Shanna found a mentor in 17-year-old senior Mary Ann Smith, who's now 20 and works at a chiropractic office in La Jolla. She eats healthy food, and even avoids coffee for the effects it has on her body and mind. She smiles a lot, and possesses an astute intuition to back up the smart look her dark-rimmed eyeglasses give her. She was a junior when Shanna came in for her first campus orientation in 2001. The two stopped by the office of the student paper, The Beachcomber, where Smith was the editor of the editorial section. Shanna signed up for journalism courses and began writing sports features, as well as some editorial pieces for Smith.
A little sloppy on grammar, Shanna was nonetheless a good writer, Smith said, possessing all the observational instincts that many writers say cannot be taught. The paper was such a relief from school that Shanna also took all the little chores and assignments no one else wanted. “Anything to get out of school,” Smith said, “but no high-schooler liked school.”
Smith, like the other women in Shanna's life, was drawn to Shanna for her compassion, and they forged a positive relationship almost immediately. While Smith was on the clock at Soul Grind Skate Shop, Shanna passed the hours with her, running errands and getting food, usually Jack In The Box, and the two spent countless hours on the beach. “She had her bitch moments,” Smith said, “but she was always caring about people less fortunate. You always see bums bumming cigarettes and it gets really old on the beach. Well, she smoked like a chimney, and she would give her cigarettes to anyone who wanted one.”
To escape the restrictions of home, Shanna spent a lot of time at Smith's house. After Shanna's death, Smith remembers, local newspapers touted Shanna's history with drugs as a sure sign of her regression, but Smith thinks the press exaggerated. “If she was doing meth, it wasn't around me. If my parents had had any clue that she was into that, I would have been banned from the house. But, I know she did coke with her friends in Mission Beach. I can even point out her dealer.”
When her grandmother found out about the cocaine, Shanna was sent to live with her father in Washington, but that didn't work out, because Shanna got into it with her father's wife. “[Shanna] caused a scene there so she could get home, I guess,” Smith said. “When she got home, she said, ‘I just wanted to be back home.'”
Shanna returned to her mother's house and attended Point Loma High School. Then it was back to Grandma's and Mission Bay High, before two stints at the Twain alternative school. They finally agreed to home schooling, and things seemed to even out for a while.
Shanna hooked up with a boy who her grandmother liked. She was doing her homework and she found a job at Pirate's Cove. At the same time, however, she was surreptitiously hanging out with an older crowd and getting back into drugs. “They shouldn't have let her do home school,” Smith said. “There is too much free time. My sister is home schooling and she has all day to do what she wants. She spends it surfing. [Shanna's] mother couldn't make her stay home and do her work. They shouldn't have let her out of their sight.”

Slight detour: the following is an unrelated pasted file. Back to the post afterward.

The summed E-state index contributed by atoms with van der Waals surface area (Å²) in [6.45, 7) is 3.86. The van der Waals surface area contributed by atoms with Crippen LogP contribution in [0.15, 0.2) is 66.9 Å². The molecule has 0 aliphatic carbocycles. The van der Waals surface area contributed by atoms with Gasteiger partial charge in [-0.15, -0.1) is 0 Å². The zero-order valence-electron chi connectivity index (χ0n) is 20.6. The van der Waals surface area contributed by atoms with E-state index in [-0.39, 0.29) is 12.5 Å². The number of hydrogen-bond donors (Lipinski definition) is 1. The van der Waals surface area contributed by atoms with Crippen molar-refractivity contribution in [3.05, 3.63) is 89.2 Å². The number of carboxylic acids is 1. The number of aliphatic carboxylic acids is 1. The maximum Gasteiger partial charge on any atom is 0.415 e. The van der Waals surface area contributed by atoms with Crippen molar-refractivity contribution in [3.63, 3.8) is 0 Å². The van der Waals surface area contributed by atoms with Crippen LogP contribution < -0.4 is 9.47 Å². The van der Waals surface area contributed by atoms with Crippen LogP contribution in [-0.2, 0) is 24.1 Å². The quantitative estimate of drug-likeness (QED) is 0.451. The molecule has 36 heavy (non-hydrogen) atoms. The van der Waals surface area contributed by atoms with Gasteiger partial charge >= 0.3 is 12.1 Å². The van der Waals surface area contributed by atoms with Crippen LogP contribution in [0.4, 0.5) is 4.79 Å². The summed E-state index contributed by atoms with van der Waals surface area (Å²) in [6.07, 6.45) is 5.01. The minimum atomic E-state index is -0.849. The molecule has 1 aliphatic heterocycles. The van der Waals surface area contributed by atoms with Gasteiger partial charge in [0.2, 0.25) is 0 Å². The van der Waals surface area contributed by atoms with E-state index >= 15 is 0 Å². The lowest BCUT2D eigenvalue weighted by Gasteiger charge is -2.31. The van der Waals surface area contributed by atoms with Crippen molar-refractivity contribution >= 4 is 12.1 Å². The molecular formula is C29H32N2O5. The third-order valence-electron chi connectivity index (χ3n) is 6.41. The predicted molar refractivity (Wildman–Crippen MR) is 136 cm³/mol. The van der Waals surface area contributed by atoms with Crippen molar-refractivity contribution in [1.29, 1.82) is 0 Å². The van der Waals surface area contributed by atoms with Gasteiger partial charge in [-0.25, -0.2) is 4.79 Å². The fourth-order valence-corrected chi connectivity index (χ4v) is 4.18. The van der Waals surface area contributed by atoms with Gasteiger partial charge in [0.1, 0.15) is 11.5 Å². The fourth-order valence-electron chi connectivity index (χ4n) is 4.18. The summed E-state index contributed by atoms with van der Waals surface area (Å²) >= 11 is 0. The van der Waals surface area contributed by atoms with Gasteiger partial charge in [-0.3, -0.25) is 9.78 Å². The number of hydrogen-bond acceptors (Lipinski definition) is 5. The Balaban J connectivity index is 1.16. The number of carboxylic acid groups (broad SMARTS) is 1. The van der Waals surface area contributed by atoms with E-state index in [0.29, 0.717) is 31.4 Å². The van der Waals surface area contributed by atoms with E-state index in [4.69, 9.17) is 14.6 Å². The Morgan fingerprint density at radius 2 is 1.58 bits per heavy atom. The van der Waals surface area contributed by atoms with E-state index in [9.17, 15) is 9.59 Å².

It is unclear exactly when or where Shanna met Aaron Palacios, though Smith said they met through an ex-boyfriend of Shanna's. Smith never met Aaron, but she guesses-by the span of time during which Shanna disappeared from her life-that they had been dating five or six weeks before Shanna's death.
“Any guy she was with,” Smith said, “he'd take precedence. She got into whatever the guy was into. She knew I didn't like coke, and [Aaron] was a big coke head, and so she didn't bring him around.”
One night in late April 2002, police brought Shanna home after arresting Aaron for allegedly beating someone up in a park. “I laid into her,” Linda said, “because the deal was ‘If you're going to live with me, Shanna, you're going to toe the line.' And I said ‘You're not going to live with me anymore.'” The two had a “great big, huge fight” because Shanna did not want to go back to live with her mother. “And the next day she said to me “Grandma, I'm going to get a sandwich at Safeway-which she did regularly-and I said, ‘OK,' and I never saw her again.”
By May 2, Aaron and Shanna were in Mexico at an ex-boyfriend's home getting high on meth, according to Aaron's attorney, Scott Schlegel. They crossed the border back into the U.S. and knocked on the Aros' front door by 7 p.m.
No one knows what happened over the next several hours except for Palacios, and he's in Richard J. Donovan Reception Center where only his lawyer can visit. Court documents from Palacios' trial indicate that the next time the couple surfaced was at 2 a.m., when they arrived on foot to a Mobil Gas Station on Otay Lakes Road in Chula Vista.
Brian Jones, a 19-year-old San Diego State student, was buying fuel and cigarettes on his way home from the late shift at Taco Bell. He was walking back to his red Nissan from the station kiosk when Shanna approached him and asked for a ride. He declined, so she asked him for change, and that's when Palacios appeared, telling Jones he had a gun. Get in the car, he told the young man.